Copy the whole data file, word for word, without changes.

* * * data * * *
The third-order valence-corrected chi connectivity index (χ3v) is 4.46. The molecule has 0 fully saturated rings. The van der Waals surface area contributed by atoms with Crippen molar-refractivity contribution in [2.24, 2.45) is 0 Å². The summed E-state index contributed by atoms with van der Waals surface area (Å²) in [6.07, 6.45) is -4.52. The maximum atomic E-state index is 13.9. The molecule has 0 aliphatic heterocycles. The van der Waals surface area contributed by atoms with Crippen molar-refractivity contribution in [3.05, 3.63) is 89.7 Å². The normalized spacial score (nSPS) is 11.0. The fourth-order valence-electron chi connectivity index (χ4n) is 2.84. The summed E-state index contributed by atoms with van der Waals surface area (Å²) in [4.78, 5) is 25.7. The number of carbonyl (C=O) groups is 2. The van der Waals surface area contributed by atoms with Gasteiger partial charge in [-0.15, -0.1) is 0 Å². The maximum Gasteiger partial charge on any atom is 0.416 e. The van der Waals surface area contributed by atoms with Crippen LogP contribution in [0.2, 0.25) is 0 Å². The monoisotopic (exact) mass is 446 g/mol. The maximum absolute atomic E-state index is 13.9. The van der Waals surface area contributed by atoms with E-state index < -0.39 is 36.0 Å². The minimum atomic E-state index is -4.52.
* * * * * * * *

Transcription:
The third-order valence-corrected chi connectivity index (χ3v) is 4.46. The molecule has 0 fully saturated rings. The van der Waals surface area contributed by atoms with Crippen molar-refractivity contribution in [2.24, 2.45) is 0 Å². The summed E-state index contributed by atoms with van der Waals surface area (Å²) in [6.07, 6.45) is -4.52. The maximum atomic E-state index is 13.9. The molecule has 0 aliphatic heterocycles. The van der Waals surface area contributed by atoms with Crippen molar-refractivity contribution in [3.05, 3.63) is 89.7 Å². The normalized spacial score (nSPS) is 11.0. The fourth-order valence-electron chi connectivity index (χ4n) is 2.84. The summed E-state index contributed by atoms with van der Waals surface area (Å²) in [4.78, 5) is 25.7. The number of carbonyl (C=O) groups is 2. The van der Waals surface area contributed by atoms with Gasteiger partial charge in [-0.15, -0.1) is 0 Å². The maximum Gasteiger partial charge on any atom is 0.416 e. The van der Waals surface area contributed by atoms with Crippen LogP contribution in [0.2, 0.25) is 0 Å². The monoisotopic (exact) mass is 446 g/mol. The maximum absolute atomic E-state index is 13.9. The van der Waals surface area contributed by atoms with E-state index < -0.39 is 36.0 Å². The minimum atomic E-state index is -4.52.